R. Scott Clark at The Heidelblog has written a great piece on appreciating and even expecting the ordinary in the Christian life. So much of evangelicalism has pushed the idea, intentionally or not, that the Christian life is one of extraordinary emotional experience and that if you’re not experiencing that “high” or mountain-top event on a frequent basis, well, something is amiss in your walk (which is a form of legalism). The result is misplaced guilt that you aren’t doing enough to warrant obtaining that experience others seem to have. The reality though is that so much of the Christian life simply comes down to contentment, thankfulness and settled-ness as to where God has us and looking for the opportunities to be a light in that place. Here are a few quotes from his article:
For many Christians the Christian life is the quest for intense, mountain-top emotional experiences. The assumption is that these sublime experiences are the norm and that those less exciting periods of life are abnormal, inferior, disappointing, and perhaps a sign of some spiritual failure. When people say, “we really worshipped today” what they are sometimes saying is, “We had an intense emotional experience during worship.”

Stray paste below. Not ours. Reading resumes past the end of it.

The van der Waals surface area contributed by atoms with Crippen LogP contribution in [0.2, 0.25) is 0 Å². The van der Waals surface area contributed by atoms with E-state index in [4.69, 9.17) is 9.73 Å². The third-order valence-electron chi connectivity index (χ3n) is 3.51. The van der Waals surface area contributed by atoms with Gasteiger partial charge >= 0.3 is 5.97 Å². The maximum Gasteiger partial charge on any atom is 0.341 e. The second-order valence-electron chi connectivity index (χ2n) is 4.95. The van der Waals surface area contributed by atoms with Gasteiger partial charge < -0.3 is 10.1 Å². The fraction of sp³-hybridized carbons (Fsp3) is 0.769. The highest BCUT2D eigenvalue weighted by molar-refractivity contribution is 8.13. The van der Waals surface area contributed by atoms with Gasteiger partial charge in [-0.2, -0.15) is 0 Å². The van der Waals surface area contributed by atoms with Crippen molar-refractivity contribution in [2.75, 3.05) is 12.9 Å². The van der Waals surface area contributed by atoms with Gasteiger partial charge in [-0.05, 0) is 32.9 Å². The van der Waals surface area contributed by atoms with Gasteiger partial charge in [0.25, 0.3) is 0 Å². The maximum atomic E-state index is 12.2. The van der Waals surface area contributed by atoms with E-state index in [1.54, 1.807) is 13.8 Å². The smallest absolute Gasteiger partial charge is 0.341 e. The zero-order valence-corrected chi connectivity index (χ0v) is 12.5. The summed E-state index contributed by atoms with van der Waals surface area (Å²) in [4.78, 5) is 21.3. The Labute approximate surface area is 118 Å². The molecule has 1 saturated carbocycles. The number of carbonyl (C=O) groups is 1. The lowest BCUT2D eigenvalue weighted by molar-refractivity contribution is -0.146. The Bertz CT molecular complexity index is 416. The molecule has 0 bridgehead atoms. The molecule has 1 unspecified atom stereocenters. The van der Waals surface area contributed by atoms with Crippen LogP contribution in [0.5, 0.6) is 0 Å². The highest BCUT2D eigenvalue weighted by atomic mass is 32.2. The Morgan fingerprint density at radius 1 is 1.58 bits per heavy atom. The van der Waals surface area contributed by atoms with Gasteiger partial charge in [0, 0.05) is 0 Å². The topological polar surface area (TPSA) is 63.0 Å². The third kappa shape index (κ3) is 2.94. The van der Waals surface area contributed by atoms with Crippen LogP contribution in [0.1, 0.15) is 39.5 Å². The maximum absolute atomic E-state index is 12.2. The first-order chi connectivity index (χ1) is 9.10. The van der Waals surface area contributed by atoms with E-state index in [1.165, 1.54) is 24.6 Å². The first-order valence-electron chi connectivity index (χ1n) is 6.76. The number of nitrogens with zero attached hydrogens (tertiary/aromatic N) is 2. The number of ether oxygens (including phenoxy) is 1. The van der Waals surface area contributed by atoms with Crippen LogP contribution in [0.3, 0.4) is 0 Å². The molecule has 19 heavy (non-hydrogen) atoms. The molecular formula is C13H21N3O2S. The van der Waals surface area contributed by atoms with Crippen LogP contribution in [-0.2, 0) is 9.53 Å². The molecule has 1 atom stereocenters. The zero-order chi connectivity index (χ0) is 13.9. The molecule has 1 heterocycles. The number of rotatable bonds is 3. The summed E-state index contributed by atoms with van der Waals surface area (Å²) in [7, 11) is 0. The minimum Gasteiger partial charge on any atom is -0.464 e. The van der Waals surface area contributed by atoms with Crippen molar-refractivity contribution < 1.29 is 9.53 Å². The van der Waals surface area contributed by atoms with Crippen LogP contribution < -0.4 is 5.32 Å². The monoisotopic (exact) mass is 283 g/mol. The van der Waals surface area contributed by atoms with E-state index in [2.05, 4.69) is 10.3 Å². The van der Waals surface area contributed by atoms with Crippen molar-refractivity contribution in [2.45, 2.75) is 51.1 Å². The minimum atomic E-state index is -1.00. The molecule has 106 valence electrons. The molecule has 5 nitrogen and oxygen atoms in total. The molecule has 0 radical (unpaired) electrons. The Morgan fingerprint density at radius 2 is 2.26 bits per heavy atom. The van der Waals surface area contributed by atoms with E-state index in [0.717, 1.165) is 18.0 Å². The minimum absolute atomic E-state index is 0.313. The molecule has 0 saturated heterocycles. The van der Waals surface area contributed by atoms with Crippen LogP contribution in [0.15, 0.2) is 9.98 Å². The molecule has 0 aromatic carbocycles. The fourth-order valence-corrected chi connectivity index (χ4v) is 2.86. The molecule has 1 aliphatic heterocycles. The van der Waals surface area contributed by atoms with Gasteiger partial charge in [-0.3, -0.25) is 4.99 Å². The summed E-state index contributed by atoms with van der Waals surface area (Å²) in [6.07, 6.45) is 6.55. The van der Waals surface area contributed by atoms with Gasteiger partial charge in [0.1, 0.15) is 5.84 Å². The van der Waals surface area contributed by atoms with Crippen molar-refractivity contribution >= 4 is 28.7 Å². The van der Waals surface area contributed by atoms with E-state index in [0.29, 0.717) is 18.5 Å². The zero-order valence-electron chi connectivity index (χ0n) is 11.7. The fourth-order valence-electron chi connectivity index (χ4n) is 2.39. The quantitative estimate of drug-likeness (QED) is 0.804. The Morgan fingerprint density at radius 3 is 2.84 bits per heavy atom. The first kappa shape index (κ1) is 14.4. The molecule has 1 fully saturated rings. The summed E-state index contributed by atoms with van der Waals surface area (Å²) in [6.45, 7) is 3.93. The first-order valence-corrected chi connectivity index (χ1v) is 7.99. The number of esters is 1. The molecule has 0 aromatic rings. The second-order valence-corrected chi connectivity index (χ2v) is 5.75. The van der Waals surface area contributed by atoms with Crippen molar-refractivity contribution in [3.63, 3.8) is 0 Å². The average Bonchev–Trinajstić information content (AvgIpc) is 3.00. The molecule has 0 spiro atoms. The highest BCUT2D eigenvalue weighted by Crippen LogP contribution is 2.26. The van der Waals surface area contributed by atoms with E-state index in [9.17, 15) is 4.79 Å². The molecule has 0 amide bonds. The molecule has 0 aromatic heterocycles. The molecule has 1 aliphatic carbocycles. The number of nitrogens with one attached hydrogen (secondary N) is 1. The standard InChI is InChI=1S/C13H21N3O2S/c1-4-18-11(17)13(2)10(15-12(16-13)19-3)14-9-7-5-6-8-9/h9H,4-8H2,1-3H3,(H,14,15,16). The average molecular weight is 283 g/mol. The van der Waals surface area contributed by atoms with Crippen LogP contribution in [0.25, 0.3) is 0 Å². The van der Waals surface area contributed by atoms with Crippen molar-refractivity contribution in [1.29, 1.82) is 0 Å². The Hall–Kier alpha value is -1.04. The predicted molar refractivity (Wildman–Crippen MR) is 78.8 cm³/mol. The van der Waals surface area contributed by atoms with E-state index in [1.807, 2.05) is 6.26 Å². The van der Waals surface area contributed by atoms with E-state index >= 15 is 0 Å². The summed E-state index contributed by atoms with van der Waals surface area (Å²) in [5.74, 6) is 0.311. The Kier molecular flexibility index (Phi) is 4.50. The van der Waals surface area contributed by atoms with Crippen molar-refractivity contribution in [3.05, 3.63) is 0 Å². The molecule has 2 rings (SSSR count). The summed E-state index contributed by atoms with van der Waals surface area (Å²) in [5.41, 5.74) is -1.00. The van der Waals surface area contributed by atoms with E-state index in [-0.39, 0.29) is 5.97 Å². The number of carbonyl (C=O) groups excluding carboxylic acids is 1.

Our expectation that the Christian life is a series of intense emotional experiences has much more to do with the 19th century than it does with the New Testament, Patristic Christianity, medieval Christianity, Reformation, or post-Reformation Reformed orthodoxy. In most of those periods, our best writers weren’t generally counseling believers to seek the unusual or the extraordinary. There are exceptions, to be sure, but that’s just it. They were exceptions.